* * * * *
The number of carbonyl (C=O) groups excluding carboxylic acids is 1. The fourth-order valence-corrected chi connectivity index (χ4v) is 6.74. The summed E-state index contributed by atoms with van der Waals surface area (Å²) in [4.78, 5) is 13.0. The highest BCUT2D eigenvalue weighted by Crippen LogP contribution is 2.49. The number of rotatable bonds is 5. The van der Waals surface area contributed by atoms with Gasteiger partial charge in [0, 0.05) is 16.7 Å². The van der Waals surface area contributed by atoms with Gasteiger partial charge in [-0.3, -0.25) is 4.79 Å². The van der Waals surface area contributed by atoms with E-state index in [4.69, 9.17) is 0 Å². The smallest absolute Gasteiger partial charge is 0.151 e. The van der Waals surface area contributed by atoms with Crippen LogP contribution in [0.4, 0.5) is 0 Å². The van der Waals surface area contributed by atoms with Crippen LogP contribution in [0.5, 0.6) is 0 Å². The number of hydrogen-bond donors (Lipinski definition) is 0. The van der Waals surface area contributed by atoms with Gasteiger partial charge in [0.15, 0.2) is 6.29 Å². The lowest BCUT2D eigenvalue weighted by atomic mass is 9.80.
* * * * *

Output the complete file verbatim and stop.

The number of carbonyl (C=O) groups excluding carboxylic acids is 1. The fourth-order valence-corrected chi connectivity index (χ4v) is 6.74. The summed E-state index contributed by atoms with van der Waals surface area (Å²) in [4.78, 5) is 13.0. The highest BCUT2D eigenvalue weighted by Crippen LogP contribution is 2.49. The number of rotatable bonds is 5. The van der Waals surface area contributed by atoms with Gasteiger partial charge in [0, 0.05) is 16.7 Å². The van der Waals surface area contributed by atoms with Gasteiger partial charge in [-0.3, -0.25) is 4.79 Å². The van der Waals surface area contributed by atoms with E-state index in [4.69, 9.17) is 0 Å². The smallest absolute Gasteiger partial charge is 0.151 e. The van der Waals surface area contributed by atoms with Crippen LogP contribution in [0.4, 0.5) is 0 Å². The van der Waals surface area contributed by atoms with Crippen LogP contribution in [0.5, 0.6) is 0 Å². The number of hydrogen-bond donors (Lipinski definition) is 0. The van der Waals surface area contributed by atoms with Gasteiger partial charge in [0.15, 0.2) is 6.29 Å². The lowest BCUT2D eigenvalue weighted by atomic mass is 9.80.